When I called to wish my mother a Happy Birthday last night, something momentous and earth-shattering happened (and yes, her visit here was lovely. We ate like it was going out of style and gossiped about everyone in our extended family and went to the Spy Museum where she was an incredibly good sport and crawled through the ducts to "spy on Castro").
My mother asked for my advice.
My dad is both a notoriously late shopper and an impassioned gift giver. This means that he wants to give the girls in his life things they will love, but, because he doesn't have a clue where to start shopping, he waits until the last minute and then calls someone else in the family for advice while standing in a pool of his own panicked sweat in Marshall Field's.
Since the advent of online shopping, gift-giving in our family has become a remarkably impersonal yet efficient process. We email one another the exact links for items we find desirable with the exact color, size or amount indicated. Family members then coordinate amongst themselves exactly what they will give one another. True, this system does limit the surprise factor (like the time my sister chose to mark the birth of Christ by giving me a DVD of Superfly), but it also limits awkward moments and ill-advised purchases (like the time Dad inadvertently bought all of us sex toys).
So the system generally works. Dad isn't as big a fan as the rest of us, and he does tend to try to spoil our mom. To her credit, she does not encourage this. In fact, she will sometimes attempt to gently tell him that while she loves the thought, she simply does not have use for another Lladro figurine. Her interests in frugality, however, sometimes trump timing and decorum. This is exactly what happened when he gave her her birthday present.
To be fair, this was partly my fault. I'd told him to wait to buy something for her so that I could collect data from this weekend. True to form, she hauled me into Ann Taylor and pointed at a purse. "That," she said, "is perfect. Tell your father that he can get me that for my birthday." Subtlety is wasted in my family.
I informed my father and he dutifully went to Ann Taylor, credit card in hand. However, they were sold out. Thrown by this wrench in the machinery, Dad went next door to Kay Jewelers and purchased pearl earrings. Then he went back to Ann Taylor and special ordered the bag.
I learned all this when on the phone with my mother yesterday. "He gave them to me and my first thought was 'I already have two pairs of pearl earrings! Who needs three pairs of pearl earrings?' I mean, I only have two daughters, and you don't even have pierced ears!"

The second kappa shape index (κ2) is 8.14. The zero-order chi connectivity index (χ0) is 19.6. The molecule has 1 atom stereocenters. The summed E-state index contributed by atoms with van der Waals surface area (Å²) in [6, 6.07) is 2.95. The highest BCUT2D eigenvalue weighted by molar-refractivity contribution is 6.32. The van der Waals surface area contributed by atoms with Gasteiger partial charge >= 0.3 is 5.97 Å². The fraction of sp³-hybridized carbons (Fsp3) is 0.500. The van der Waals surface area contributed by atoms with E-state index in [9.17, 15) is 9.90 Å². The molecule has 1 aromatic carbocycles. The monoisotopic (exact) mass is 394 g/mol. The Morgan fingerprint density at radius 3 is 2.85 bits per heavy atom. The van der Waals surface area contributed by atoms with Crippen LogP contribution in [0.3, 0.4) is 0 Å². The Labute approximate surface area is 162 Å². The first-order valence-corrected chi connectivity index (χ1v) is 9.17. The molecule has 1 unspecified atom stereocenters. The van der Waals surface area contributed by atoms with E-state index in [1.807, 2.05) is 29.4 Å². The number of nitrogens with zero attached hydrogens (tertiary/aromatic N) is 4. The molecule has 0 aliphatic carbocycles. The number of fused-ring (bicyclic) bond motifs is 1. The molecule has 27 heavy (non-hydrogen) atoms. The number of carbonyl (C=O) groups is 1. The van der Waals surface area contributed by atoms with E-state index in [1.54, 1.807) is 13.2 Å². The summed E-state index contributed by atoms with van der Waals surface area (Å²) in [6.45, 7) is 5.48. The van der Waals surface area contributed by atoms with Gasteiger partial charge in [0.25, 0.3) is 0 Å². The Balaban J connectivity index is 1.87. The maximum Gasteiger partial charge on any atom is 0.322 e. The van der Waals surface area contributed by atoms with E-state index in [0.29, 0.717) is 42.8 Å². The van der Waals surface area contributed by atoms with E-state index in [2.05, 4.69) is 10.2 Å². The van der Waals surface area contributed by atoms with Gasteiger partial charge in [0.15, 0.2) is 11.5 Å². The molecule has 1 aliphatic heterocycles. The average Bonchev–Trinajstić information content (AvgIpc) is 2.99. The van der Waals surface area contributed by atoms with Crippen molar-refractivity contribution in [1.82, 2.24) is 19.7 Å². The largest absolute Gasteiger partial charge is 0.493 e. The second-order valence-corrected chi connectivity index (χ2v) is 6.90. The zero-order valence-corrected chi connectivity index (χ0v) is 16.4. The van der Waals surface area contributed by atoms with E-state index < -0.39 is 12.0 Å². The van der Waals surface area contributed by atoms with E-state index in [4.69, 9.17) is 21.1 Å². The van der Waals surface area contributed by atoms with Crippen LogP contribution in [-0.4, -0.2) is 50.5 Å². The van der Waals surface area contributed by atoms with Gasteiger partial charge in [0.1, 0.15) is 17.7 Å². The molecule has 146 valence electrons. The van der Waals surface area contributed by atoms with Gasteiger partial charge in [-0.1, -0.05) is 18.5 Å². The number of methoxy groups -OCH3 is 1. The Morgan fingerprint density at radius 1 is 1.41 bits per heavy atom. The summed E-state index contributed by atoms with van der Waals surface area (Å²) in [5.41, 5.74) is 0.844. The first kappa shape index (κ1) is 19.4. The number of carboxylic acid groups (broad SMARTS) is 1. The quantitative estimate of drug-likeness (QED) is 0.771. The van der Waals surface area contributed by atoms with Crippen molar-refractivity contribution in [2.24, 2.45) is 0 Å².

"And you said this to him when he gave you pearls?" Pleasnopleasenopleaseno--
"I know, I know. I don't think it was the right thing to say. What do you think I should do?"
"Go back in time and graciously accept the nice gift from your husband? Was he hurt? Is he giving you a hard time?"
"Well, not really, but when he took them back--"
"Wait, he took them back? Right after he gave them to you?"
"Well, they were expensive and I don't need them! So yes. And he didn't seem devastated, but he looked a little hurt. Believe me, I'm beating myself up enough for the both of us."
"OUCH. Well, you could..."
I proceeded to rattle off a list of suggestions informed by a lifetime of women's magazines and mediocre relationship milestones of my own. Buy him something, leave him a note, tell him how inspiring their oldest daughter found it that they could go through a significant and awkward moment that involved money and emerge just fine from it, laugh about it, get it out in the open, etc.
I could tell none of these were sticking and she was growing more anxious about the whole thing when my dad walked in the door and she put him on the phone for a second.
"Dadman, heard you all had a little incident last night."
"Shoot, yeah. Oh well, it's just stuff in the end." He sounded upbeat and genuinely happy to be having this conversation.
"So you're not hurt or anything? You should just know, Mom feels really badly about how she handled it."
"I was DEVASTATED." Uh-oh, he's in community theater mode. "I was torn to pieces; how could she love me and treat me in such a way?! No honey, of course not. Shoot, she made me take them back and now I can buy her a fifteen dollar bottle of wine and sock the rest away for a golf trip. Now, I'm gonna go take your mom out to dinner on her birthday. And, I may even kiss her a little bit."
So really, my only advice should have been: marry a great partner and the rest will take care of itself.